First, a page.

Mailinglist Archive: opensuse (3378 mails)

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Re: [SLE] If not SuSE, what other distribution?
  • From: Keith Winston <kwinston@xxxxxxxxxxx>
  • Date: Mon, 22 Apr 2002 10:08:08 -0400
  • Message-id: <20020422100808.A1883@xxxxxxxxxxxxxxxxxxxx>
On Mon, Apr 22, 2002 at 05:04:38AM -0400, joe lerch wrote:
> I have been using SuSE since 5.3, never really took the time to look at any
> of the other distributions. Are there any other distributions near SuSE in
> completeness and ease?
>
> I have grown used to YaST and liked being able to use it for everything, and
> enjoyed having all the various software included ready to install and run. If
> you are a seasoned SuSE user and had to pick another distribution which would
> it be? Do any others include all the KDE and gnome , and allow you to easily
> switch between them? Is SuSE a one of a kind type of distribution, if so why?

I have installed and used many distros over the last 5 years and I
always come back to SuSE for many reasons. As you mentioned, YaST is
unequaled for admin tools, no other distro includes as much bundled
software, or has the quality and polish of SuSE. That said, I do use
other distros in special situations, and if I was going to run another
distro, it would be Slackware, but I would only recommend Slack for
advanced users. Here are some short thoughts on other distros (from my
experience and *opinion* only, take it as that and not gospel):

Red Hat -- widely used, lots of 3rd party apps, aimed at servers, non
standard compiler, printing system in chaos (at least through 7.2),
gnome oriented.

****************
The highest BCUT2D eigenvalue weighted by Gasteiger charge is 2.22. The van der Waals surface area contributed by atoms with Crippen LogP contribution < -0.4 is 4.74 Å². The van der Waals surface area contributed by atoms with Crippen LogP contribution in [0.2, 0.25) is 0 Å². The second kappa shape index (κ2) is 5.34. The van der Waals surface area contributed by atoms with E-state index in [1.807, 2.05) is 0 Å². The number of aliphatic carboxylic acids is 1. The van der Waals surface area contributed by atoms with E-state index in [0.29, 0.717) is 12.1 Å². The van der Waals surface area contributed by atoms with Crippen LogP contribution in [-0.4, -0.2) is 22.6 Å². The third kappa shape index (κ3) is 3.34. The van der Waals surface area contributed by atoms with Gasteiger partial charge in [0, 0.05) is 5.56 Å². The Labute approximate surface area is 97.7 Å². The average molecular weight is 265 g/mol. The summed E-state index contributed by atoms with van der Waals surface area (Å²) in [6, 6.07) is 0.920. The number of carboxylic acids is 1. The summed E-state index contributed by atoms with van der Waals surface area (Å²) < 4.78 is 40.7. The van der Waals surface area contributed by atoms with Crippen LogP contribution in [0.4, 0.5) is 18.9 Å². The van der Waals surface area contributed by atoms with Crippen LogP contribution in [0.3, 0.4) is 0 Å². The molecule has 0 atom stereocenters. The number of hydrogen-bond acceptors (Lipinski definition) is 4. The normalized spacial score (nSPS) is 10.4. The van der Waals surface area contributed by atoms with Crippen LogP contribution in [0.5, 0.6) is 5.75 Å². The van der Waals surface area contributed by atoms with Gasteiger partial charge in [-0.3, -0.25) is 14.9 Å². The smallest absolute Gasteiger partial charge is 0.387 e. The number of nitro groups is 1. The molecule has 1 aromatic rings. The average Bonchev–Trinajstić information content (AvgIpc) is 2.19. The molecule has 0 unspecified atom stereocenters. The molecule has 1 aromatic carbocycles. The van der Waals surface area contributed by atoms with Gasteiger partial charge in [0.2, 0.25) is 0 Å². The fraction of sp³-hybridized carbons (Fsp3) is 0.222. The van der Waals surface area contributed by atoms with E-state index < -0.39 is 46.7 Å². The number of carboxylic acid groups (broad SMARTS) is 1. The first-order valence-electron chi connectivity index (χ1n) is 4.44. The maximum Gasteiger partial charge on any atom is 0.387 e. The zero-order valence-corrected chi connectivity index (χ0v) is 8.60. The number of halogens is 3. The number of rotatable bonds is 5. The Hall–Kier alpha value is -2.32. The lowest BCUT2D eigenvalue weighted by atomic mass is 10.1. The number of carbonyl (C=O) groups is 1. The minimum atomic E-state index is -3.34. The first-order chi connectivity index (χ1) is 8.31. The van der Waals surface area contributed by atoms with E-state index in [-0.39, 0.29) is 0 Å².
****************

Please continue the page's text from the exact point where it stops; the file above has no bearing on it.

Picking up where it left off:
Mandrake -- good GUI tools, everything non-standard (rpms and
dependencies all suffixed with -mdk), custom apache patches included
that were rejected by the apache foundation, config files drake-ized
(lots of unusual extensions), not very stable in my experience, kde
oriented.

Debian -- ultra conservative (new 3.0 still uses 2.2 kernel by default),
not many tools except for the excellent apt, the only distro with
as much software as SuSE, difficult installer, free software only in the
base (though you can add non-free), very stable, many packages out of
date, interesting social contract.

Slackware -- Small, tight distro (compared to the biggies), simple
package system (.tar.gz), nothing obfuscated, easy to figure out how
things are put together, lots of manual configuration required (no sound
setup tool, no printer setup tool), uses vanilla kernels (good or bad
depending on your viewpoint), BSD-style init, fewer packages available
but does include KDE and gnome.

E-smith/Mitel SME -- small, server only distro based on Red Hat,
completely integrated system with web front end for most admin, Apache,
MySQL, PHP4, Perl, Qmail, Imp/horde (webmail), ProFTPd, BIND (caching
only), SSH, NTP4, DHCP, Samba, Squid, Netatalk, firewall, other optional
for cost add-ons. Easy to set up, very stable, the only distro I've
used with a quality level matching SuSE. No development tools, more
difficult to add other packages but it can be done.

FreeBSD -- I know, it's not Linux, but since I ran it for a while...very
fast kernel on Intel, lots of software in ports system, weak setup tools
(sound and printer manually), fewer developers, difficult to set up
PCMCIA, less hardware supported, server oriented, BSD-style init.

Storm -- Debian based, out of business.

Those are the ones I've personally used.

Best Regards,
Keith
--
LPIC-2, MCSE, N+
I can C for miles and miles
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